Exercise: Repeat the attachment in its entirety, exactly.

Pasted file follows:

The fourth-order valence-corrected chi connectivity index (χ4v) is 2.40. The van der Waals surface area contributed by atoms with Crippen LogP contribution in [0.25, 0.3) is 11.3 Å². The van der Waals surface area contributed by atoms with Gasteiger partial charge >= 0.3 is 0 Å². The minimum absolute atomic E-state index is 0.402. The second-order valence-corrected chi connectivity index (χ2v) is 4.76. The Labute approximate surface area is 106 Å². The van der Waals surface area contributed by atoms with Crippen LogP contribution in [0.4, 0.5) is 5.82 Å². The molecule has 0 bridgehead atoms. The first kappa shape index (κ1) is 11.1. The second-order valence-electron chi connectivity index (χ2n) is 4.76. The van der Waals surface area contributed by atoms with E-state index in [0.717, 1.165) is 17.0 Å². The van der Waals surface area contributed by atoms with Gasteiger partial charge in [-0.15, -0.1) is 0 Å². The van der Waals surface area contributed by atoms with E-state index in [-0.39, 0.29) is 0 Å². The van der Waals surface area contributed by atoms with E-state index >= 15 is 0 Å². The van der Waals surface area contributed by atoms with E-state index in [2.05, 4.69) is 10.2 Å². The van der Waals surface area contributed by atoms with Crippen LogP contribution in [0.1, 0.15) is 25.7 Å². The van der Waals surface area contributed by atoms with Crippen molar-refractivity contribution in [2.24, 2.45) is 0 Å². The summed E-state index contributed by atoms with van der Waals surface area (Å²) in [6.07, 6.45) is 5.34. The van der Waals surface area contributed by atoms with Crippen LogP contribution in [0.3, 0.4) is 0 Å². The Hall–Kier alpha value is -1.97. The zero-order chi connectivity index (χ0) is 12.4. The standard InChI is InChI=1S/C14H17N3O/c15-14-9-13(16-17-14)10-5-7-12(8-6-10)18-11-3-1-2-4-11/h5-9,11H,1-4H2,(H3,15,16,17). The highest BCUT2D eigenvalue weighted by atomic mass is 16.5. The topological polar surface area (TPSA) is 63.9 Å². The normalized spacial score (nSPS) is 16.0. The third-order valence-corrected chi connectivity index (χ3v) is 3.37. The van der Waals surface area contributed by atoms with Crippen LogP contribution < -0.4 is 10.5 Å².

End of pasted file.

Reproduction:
The fourth-order valence-corrected chi connectivity index (χ4v) is 2.40. The van der Waals surface area contributed by atoms with Crippen LogP contribution in [0.25, 0.3) is 11.3 Å². The van der Waals surface area contributed by atoms with Gasteiger partial charge >= 0.3 is 0 Å². The minimum absolute atomic E-state index is 0.402. The second-order valence-corrected chi connectivity index (χ2v) is 4.76. The Labute approximate surface area is 106 Å². The van der Waals surface area contributed by atoms with Crippen LogP contribution in [0.4, 0.5) is 5.82 Å². The molecule has 0 bridgehead atoms. The first kappa shape index (κ1) is 11.1. The second-order valence-electron chi connectivity index (χ2n) is 4.76. The van der Waals surface area contributed by atoms with E-state index in [0.717, 1.165) is 17.0 Å². The van der Waals surface area contributed by atoms with Gasteiger partial charge in [-0.15, -0.1) is 0 Å². The van der Waals surface area contributed by atoms with E-state index in [-0.39, 0.29) is 0 Å². The van der Waals surface area contributed by atoms with E-state index >= 15 is 0 Å². The van der Waals surface area contributed by atoms with E-state index in [2.05, 4.69) is 10.2 Å². The van der Waals surface area contributed by atoms with Crippen LogP contribution in [0.1, 0.15) is 25.7 Å². The van der Waals surface area contributed by atoms with Crippen molar-refractivity contribution in [2.24, 2.45) is 0 Å². The summed E-state index contributed by atoms with van der Waals surface area (Å²) in [6.07, 6.45) is 5.34. The van der Waals surface area contributed by atoms with Crippen LogP contribution in [0.3, 0.4) is 0 Å². The Hall–Kier alpha value is -1.97. The zero-order chi connectivity index (χ0) is 12.4. The standard InChI is InChI=1S/C14H17N3O/c15-14-9-13(16-17-14)10-5-7-12(8-6-10)18-11-3-1-2-4-11/h5-9,11H,1-4H2,(H3,15,16,17). The highest BCUT2D eigenvalue weighted by atomic mass is 16.5. The topological polar surface area (TPSA) is 63.9 Å². The normalized spacial score (nSPS) is 16.0. The third-order valence-corrected chi connectivity index (χ3v) is 3.37. The van der Waals surface area contributed by atoms with Crippen LogP contribution < -0.4 is 10.5 Å².